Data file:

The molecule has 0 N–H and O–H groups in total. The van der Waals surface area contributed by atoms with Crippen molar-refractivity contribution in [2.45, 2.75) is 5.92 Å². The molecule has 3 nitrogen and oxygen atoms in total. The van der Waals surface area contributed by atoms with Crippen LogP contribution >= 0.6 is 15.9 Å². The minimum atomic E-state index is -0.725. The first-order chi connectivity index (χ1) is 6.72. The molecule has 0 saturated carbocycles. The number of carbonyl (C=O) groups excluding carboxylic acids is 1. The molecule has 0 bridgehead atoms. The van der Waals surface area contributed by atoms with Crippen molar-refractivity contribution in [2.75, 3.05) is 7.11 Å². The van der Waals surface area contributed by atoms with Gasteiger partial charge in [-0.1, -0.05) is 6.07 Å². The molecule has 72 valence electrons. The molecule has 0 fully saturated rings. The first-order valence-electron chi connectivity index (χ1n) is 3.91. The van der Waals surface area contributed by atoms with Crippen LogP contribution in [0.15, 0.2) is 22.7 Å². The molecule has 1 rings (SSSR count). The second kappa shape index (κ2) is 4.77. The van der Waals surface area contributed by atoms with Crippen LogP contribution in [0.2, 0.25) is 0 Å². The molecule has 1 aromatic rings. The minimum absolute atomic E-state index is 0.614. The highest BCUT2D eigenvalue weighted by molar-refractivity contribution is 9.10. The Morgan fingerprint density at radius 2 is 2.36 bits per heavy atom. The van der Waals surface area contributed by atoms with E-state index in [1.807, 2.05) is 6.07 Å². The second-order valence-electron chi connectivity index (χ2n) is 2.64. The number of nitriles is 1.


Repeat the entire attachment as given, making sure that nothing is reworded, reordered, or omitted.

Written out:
The molecule has 0 N–H and O–H groups in total. The van der Waals surface area contributed by atoms with Crippen molar-refractivity contribution in [2.45, 2.75) is 5.92 Å². The molecule has 3 nitrogen and oxygen atoms in total. The van der Waals surface area contributed by atoms with Crippen LogP contribution >= 0.6 is 15.9 Å². The minimum atomic E-state index is -0.725. The first-order chi connectivity index (χ1) is 6.72. The molecule has 0 saturated carbocycles. The number of carbonyl (C=O) groups excluding carboxylic acids is 1. The molecule has 0 bridgehead atoms. The van der Waals surface area contributed by atoms with Crippen molar-refractivity contribution in [2.75, 3.05) is 7.11 Å². The van der Waals surface area contributed by atoms with Gasteiger partial charge in [-0.1, -0.05) is 6.07 Å². The molecule has 72 valence electrons. The molecule has 0 fully saturated rings. The first-order valence-electron chi connectivity index (χ1n) is 3.91. The van der Waals surface area contributed by atoms with Crippen LogP contribution in [0.15, 0.2) is 22.7 Å². The molecule has 1 rings (SSSR count). The second kappa shape index (κ2) is 4.77. The van der Waals surface area contributed by atoms with Crippen LogP contribution in [0.2, 0.25) is 0 Å². The molecule has 1 aromatic rings. The minimum absolute atomic E-state index is 0.614. The highest BCUT2D eigenvalue weighted by molar-refractivity contribution is 9.10. The Morgan fingerprint density at radius 2 is 2.36 bits per heavy atom. The van der Waals surface area contributed by atoms with E-state index in [1.807, 2.05) is 6.07 Å². The second-order valence-electron chi connectivity index (χ2n) is 2.64. The number of nitriles is 1.